Holding a banner that read “#NoBanNoWall” in English, Spanish, Somali, Farsi, and Arabic, student organizers took turns denouncing the ban and the proposed wall, leading the assembled crowds in chants of “No hate, no fear, immigrants are welcome here” as Department of Public Safety officers looked on.
Mustapha Ibrahim, a freshman from Somalia, held a sign that read “I Just Got Banned!” Wiping tears from his eyes as he spoke to the crowd, Ibrahim said to cheers that he was “proud to be Somalian […] and proud to be an immigrant.”
“I want to bring what makes America great back home,” he said, adding that he may now be prevented from doing so.
Sophomore Haydi Torres shared her family’s immigrant story, announcing that she was “undocumented and unafraid.”
Torres, who came to the U.S. from Honduras when she was 16, is a part of UR DREAMers, a group on campus that seeks to educate other students on the realities of undocumented life and immigration law.
Anis Kallel, a senior from Tunisia, walked up the stairs outside Wilson Commons as one of several speakers from the crowd.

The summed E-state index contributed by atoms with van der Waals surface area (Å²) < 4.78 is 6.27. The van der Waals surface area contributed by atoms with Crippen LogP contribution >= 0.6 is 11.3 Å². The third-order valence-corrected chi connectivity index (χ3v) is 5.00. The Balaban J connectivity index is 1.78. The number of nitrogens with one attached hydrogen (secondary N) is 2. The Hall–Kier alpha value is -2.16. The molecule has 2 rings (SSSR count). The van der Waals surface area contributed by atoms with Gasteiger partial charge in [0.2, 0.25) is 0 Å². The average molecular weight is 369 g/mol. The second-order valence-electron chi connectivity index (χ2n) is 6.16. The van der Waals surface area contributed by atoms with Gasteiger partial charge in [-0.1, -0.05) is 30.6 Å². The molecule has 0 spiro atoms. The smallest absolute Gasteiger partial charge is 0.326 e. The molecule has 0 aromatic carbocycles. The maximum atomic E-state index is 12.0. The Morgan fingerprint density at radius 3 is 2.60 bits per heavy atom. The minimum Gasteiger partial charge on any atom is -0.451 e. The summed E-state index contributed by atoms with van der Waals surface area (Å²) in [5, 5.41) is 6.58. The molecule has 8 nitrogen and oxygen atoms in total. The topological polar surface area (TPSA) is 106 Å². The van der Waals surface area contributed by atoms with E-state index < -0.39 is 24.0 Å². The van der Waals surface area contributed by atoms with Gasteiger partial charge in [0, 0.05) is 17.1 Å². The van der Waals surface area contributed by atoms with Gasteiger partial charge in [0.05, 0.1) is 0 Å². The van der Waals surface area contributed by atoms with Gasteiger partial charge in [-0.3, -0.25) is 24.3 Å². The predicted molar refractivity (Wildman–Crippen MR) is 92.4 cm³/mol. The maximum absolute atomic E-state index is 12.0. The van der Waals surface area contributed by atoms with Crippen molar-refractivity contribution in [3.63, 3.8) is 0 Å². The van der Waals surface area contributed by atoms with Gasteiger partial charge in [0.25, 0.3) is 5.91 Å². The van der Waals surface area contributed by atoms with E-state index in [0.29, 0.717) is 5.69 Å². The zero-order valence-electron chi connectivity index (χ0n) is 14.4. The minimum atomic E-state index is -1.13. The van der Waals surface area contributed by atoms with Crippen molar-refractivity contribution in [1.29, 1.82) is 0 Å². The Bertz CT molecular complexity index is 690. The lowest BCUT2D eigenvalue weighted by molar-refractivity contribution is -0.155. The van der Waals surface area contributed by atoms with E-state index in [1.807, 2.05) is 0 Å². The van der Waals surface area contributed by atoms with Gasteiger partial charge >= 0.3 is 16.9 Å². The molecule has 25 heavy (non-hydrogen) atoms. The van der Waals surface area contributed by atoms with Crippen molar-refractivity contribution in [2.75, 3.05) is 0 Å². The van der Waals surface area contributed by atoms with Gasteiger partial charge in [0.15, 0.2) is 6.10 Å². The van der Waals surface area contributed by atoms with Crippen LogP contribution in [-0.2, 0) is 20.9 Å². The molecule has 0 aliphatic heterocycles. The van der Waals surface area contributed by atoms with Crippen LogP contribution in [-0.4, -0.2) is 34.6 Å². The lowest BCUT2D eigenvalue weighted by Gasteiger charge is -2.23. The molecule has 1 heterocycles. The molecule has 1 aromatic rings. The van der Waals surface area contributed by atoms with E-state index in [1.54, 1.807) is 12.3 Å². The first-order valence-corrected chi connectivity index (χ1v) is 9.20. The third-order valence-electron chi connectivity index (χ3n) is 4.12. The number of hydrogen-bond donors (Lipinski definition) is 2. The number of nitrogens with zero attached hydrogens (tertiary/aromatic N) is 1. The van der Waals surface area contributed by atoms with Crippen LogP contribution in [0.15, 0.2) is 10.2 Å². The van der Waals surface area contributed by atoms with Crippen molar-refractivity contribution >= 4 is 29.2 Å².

“My country, Tunisia, isn’t yet on the list, but this ban definitely made me consider all possible outcomes,” he said during a later interview. “I constantly check the news and expect the worst.”
Though he says he “feels targeted” by the executive order, Kallel thinks that it’s “refreshing to see people united behind a good cause and willing to fight for what’s right.”
Following a move into Hirst Lounge to continue the rally, the crowd walked through Wallis Hall, where, according to Melissa Holloway, an organizer and Take 5 student, “staff members were actually chanting with us and taking videos of us.”
Though “there are currently no plans for future rallies,” Holloway, said, “we are working on putting together UndocuAlly trainings and events of the like” (referring to an educational program that teaches students how to advocate for undocumented classmates).
The rally finished inside the Interfaith Chapel, where a University panel fielded questions from students, faculty, and Rochester residents on how the ban will affect the campus international community.